Pootie Tang, the musician/actor/folk hero of the ghetto, is chronicled from his early childhood to his battles against the evil Corporate America, who try to steal his magic belt and make ...
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Pootie Tang, the musician/actor/folk hero of the ghetto, is chronicled from his early childhood to his battles against the evil Corporate America, who try to steal his magic belt and make him sell out by endorsing addictive products to his people. Pootie must learn to find himself and defeat the evil corporation for all the young black children of America, supatime. Written by
Louis C.K.'s first draft of the script featured Pootie Tang as a gun-toting vigilante, with explicit violence, sex and swearing. Paramount told him to rewrite the script to get a PG-13 rating. Louis C.K. realized that he preferred Pootie as a positive hero for children, who respects women and only fights in self-defense. See more »
When Pootie and Dirty Dee begin their showdown, the three members of Dirty's gang riding the trunk of his car suddenly vanish. See more »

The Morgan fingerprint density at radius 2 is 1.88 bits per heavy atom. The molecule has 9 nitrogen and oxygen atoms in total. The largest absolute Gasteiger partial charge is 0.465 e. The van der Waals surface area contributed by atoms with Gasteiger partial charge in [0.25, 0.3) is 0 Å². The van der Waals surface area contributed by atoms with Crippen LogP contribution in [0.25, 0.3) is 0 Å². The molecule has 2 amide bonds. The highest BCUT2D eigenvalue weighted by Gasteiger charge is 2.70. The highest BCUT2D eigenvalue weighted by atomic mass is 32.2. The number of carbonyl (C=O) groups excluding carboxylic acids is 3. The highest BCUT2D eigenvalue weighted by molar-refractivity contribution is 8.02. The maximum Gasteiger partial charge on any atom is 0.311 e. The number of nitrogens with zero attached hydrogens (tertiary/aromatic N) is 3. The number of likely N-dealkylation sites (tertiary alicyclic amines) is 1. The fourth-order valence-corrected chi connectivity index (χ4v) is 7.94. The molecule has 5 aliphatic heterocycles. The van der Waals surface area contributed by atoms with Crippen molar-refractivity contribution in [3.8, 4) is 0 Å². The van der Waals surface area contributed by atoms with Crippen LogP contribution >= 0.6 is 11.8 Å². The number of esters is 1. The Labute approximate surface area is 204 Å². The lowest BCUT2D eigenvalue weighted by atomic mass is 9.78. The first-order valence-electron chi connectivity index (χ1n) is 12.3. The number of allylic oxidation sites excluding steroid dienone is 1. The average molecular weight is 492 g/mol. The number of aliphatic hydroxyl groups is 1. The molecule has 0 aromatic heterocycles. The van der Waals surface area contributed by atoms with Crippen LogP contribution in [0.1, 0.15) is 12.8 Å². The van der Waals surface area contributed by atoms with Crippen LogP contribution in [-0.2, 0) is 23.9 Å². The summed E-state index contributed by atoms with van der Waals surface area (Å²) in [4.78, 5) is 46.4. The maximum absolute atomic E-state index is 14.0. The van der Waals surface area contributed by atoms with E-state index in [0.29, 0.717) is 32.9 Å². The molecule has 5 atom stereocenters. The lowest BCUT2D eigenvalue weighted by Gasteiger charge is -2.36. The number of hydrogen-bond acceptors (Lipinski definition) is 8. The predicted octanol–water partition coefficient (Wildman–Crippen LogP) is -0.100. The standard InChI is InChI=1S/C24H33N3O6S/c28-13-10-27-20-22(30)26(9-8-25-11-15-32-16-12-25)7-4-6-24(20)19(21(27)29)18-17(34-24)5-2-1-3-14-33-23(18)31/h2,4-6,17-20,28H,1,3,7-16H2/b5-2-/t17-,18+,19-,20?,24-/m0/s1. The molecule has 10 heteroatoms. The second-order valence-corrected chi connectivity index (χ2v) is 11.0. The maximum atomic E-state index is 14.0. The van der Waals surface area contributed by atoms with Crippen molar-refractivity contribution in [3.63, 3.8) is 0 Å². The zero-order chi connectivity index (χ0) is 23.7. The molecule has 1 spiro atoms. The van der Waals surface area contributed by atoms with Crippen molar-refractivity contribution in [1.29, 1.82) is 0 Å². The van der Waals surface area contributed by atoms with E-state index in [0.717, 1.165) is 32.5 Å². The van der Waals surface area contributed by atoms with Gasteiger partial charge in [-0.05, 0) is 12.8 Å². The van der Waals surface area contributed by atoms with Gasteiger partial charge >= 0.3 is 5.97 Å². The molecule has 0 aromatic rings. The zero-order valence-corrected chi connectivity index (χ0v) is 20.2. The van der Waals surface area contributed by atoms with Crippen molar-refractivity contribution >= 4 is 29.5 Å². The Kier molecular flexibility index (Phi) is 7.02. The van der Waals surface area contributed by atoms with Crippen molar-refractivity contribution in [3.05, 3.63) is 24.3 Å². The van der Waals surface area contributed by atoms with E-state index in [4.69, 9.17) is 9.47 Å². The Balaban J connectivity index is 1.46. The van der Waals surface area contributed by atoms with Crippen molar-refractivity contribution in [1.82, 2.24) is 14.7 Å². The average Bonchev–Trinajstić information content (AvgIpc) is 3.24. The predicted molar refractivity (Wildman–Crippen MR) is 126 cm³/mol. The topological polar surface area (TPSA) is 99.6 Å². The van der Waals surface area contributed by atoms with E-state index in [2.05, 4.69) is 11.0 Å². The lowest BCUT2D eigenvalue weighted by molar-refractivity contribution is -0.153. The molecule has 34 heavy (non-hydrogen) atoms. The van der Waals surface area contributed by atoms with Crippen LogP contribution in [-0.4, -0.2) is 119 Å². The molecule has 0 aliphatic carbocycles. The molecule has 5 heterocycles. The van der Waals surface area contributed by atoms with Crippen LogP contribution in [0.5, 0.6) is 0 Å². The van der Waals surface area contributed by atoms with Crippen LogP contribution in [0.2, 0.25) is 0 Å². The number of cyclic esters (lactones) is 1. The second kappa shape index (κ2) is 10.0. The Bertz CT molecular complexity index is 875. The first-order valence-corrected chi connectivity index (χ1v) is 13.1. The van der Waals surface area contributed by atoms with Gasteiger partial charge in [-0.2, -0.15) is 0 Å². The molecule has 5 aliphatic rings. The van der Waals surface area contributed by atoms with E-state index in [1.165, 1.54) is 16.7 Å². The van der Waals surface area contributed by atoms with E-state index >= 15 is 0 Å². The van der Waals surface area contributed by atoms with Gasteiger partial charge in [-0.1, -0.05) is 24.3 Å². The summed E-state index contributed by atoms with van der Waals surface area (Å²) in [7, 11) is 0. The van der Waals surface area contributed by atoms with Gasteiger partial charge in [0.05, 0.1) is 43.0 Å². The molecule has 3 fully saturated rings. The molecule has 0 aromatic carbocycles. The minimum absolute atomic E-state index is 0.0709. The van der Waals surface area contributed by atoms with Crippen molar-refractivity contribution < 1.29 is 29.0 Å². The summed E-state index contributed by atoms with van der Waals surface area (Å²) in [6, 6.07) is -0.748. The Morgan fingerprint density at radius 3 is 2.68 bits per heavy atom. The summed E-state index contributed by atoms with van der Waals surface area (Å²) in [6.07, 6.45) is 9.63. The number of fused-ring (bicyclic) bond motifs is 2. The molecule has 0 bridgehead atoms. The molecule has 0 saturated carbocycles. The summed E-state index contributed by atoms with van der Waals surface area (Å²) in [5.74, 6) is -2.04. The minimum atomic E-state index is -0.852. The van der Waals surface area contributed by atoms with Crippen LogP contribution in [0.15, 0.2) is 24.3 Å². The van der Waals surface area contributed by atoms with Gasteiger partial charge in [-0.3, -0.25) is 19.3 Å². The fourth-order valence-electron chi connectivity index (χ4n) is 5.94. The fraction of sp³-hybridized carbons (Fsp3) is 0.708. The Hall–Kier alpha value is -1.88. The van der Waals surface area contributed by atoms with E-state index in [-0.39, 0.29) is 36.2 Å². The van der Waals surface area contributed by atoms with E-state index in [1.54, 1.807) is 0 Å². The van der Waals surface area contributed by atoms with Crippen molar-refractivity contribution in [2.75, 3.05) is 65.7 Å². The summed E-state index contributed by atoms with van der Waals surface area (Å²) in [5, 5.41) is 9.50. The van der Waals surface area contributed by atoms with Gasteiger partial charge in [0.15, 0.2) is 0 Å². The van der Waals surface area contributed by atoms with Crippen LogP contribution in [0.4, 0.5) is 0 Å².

8/10 for a little movie I had never heard of before today that I now see has a shockingly low IMDb score? Have my few braincells finally left my heavy skull or does this movie deserve to be seen by more people?
I opt for the latter. Pootie Tang is all about . . . . . Pootie Tang (played by Lance Crouther), a man who men want to be and women want to be with. He's a recording artist, an actor, an inspiration to children everywhere and a thorn in the side of evil corporate America. And he does all this with the aid of his powerful belt, bestowed upon him from his father's (Chris Rock, in one of a few roles he plays) deathbed. Of course, everyone likes to see the mighty fall and this is precisely what some nasty folk have in mind for Pootie Tang so the movie chronicles his early years, his amazing status in modern times and his fall from grace as evil businessmen try to gain and profit from his image.
Lance Crouther is great in the leading role, all nonsensical talk and smooth charm, and the rest of the cast are all pretty uniformly hilarious. Yes, the bigger names like Chris Rock, Wanda Sykes and Jennifer Coolidge get more time to wring laughs but everyone involved plays their part to perfection, getting maximum comedy value from even the smallest of dumb gags.
Writer/director Louis C.K. has crafted a little gem of a film that really deserves a far bigger audience and while it could be accused of being little more than a parody pastiche it becomes more than the sum of it's parts thanks to some spot-on humour, excellent performances and a marvellously wacky sensibility. Seek it out and you won't be disappointed.
See this if you like: Undercover Brother, Fear Of A Black Hat, Don't Be a Menace to South Central While Drinking Your Juice in the Hood.
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